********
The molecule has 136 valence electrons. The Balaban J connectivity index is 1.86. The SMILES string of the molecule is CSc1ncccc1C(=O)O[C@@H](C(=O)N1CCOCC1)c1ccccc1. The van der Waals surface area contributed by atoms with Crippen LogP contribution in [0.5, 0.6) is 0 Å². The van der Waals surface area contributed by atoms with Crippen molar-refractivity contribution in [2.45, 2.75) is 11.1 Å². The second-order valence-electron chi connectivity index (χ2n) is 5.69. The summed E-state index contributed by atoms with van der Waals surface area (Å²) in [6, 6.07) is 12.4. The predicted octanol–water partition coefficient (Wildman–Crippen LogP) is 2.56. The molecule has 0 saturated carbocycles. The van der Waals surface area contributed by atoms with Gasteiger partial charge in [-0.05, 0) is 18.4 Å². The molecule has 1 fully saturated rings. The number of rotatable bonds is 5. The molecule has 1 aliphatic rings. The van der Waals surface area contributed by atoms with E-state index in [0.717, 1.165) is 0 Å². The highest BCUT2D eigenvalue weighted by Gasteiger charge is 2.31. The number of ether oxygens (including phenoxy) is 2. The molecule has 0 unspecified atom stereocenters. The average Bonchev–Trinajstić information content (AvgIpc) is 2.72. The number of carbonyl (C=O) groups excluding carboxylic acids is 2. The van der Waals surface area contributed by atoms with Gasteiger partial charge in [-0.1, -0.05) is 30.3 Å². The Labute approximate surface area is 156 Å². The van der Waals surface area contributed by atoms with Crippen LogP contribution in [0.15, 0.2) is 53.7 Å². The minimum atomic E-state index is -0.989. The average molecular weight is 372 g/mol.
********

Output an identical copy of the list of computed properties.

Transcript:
The molecule has 136 valence electrons. The Balaban J connectivity index is 1.86. The SMILES string of the molecule is CSc1ncccc1C(=O)O[C@@H](C(=O)N1CCOCC1)c1ccccc1. The van der Waals surface area contributed by atoms with Crippen LogP contribution in [0.5, 0.6) is 0 Å². The van der Waals surface area contributed by atoms with Crippen molar-refractivity contribution in [2.45, 2.75) is 11.1 Å². The second-order valence-electron chi connectivity index (χ2n) is 5.69. The summed E-state index contributed by atoms with van der Waals surface area (Å²) in [6, 6.07) is 12.4. The predicted octanol–water partition coefficient (Wildman–Crippen LogP) is 2.56. The molecule has 0 saturated carbocycles. The van der Waals surface area contributed by atoms with Gasteiger partial charge in [-0.05, 0) is 18.4 Å². The molecule has 1 fully saturated rings. The number of rotatable bonds is 5. The molecule has 1 aliphatic rings. The van der Waals surface area contributed by atoms with E-state index in [0.717, 1.165) is 0 Å². The highest BCUT2D eigenvalue weighted by Gasteiger charge is 2.31. The number of ether oxygens (including phenoxy) is 2. The molecule has 0 unspecified atom stereocenters. The average Bonchev–Trinajstić information content (AvgIpc) is 2.72. The number of carbonyl (C=O) groups excluding carboxylic acids is 2. The van der Waals surface area contributed by atoms with Gasteiger partial charge in [-0.1, -0.05) is 30.3 Å². The Labute approximate surface area is 156 Å². The van der Waals surface area contributed by atoms with Crippen LogP contribution in [0.15, 0.2) is 53.7 Å². The minimum atomic E-state index is -0.989. The average molecular weight is 372 g/mol.